Folk medicine involves folk modes of treatment and also largely determines perceptions about disease and health prevailing among common folk. Some recent studies have found that a number of contagious and non-contagious diseases in the villages of Bangladesh are explained by the people in a manner significantly different from modern medical science. Rural people have their own terminology and modes of treatment. For example, they have coined several local names to express different forms of diarrhoea like dudher haga, patla paikhana, etc. Someone's erratic behaviour is called batash laga or alga batash, and is attributed to an intangible spirit, or sometimes, to a disembodied soul devoid of any corporeal spirit. Such a spirit apparently wanders through wind and penetrates the human body through its unlimited apertures. How does alga batash cause disease? The rural people will tell various stories to illustrate its working. Batash does not always penetrate the body directly. It may come through another person linked to a patient. Communicable diseases, however, are believed to be less influenced by alga batash than diseases like convulsions or hysteria, closely related to the domain of psychology. Violent behaviour accompanied by anger, deranged talk, loud laughter and other unusual behaviour are seen to be manifestations of alga batash. The indigenous term meho is used to express what is white discharge in medical terms or padda phool for uterine prolapse. In fact, without establishing the correct meaning of indigenous terms or by linking the symptoms one cannot deduce the disease pattern of people in rural Bangladesh. What is conceptualised in the name of a disease is often something close to the notion of illness and largely refers to the functional experiences of the body. For example, if someone has an ashukh (disease), he or she does not feel well and finds it difficult to eat or walk.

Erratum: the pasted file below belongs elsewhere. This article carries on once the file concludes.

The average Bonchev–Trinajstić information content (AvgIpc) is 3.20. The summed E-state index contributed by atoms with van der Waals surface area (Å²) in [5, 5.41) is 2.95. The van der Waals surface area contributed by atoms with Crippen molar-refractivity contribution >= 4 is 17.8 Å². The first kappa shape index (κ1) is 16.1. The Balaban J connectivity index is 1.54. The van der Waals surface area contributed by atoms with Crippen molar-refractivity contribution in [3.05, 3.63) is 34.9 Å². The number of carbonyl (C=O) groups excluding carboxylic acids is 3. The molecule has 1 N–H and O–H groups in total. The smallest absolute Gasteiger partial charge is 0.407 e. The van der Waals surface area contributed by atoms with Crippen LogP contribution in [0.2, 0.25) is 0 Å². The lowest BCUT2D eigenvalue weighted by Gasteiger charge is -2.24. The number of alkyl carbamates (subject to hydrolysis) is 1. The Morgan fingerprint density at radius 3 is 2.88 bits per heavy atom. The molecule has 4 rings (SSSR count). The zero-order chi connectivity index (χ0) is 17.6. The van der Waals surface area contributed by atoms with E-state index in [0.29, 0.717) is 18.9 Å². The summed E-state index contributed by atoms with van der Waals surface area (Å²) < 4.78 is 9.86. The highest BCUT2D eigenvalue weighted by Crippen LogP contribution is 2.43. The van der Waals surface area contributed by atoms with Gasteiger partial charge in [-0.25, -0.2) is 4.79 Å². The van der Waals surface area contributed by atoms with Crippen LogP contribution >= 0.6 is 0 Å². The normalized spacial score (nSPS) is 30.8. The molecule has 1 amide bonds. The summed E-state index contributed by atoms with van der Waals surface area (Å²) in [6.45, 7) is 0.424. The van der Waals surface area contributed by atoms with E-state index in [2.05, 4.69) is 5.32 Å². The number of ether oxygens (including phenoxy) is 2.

The search for health in case of illness involving reproductive health is not independent of the cultural influences that dominate rural life. Reproductive health problems, and vaginal discharge in particular, may be explained in several ways in the indigenous medical belief system. Such a discharge is often attributed to excessive heat inside the body. Childbirth is another domain where traditional explanations are widespread. Another level coming within the purview of traditional beliefs is related to women's monthly cycles. Menstruating women are not allowed to bathe either in ponds or in rivers. Village culture does not have the capacity to have pregnant women regularly examined by trained people. The delivery of a child in most cases takes place at home under conditions that are hardly hygienic. Most deliveries are domestic affairs generally conducted by relatives of the pregnant women. Only in critical cases, is a dai (birth attendant) called in. Gender discrimination, as might be guessed from overall conditions, also prevails in rural areas. To a rural mother, her child's health is more important than her own. To a rural wife it is her husband's health, which needs modern medical attention. A husband's prolonged sickness is sometimes blamed on the wife who is then branded as inauspicious. Women, it is believed, may contaminate husbands during menstruation and at the time of childbirth. She is therefore segregated and is a taboo for man during such situations. Subordinate status, ignorance, system, and the traditional feminine image compel women to take recourse to traditional treatment. To rural people a healthy person is one who is robust, looks lively, and shows energy in physical work. Minor sicknesses like headache, cold, slow fever, and stomach upsets do not bother them. A sick person does not go to a physician unless the sickness goes beyond what is considered a minor ailment. Their notions regarding disease causation include several mythological perceptions including God's will, divine punishment for wrongdoing, improper food intake, influence of an evil eye or spirit, etc.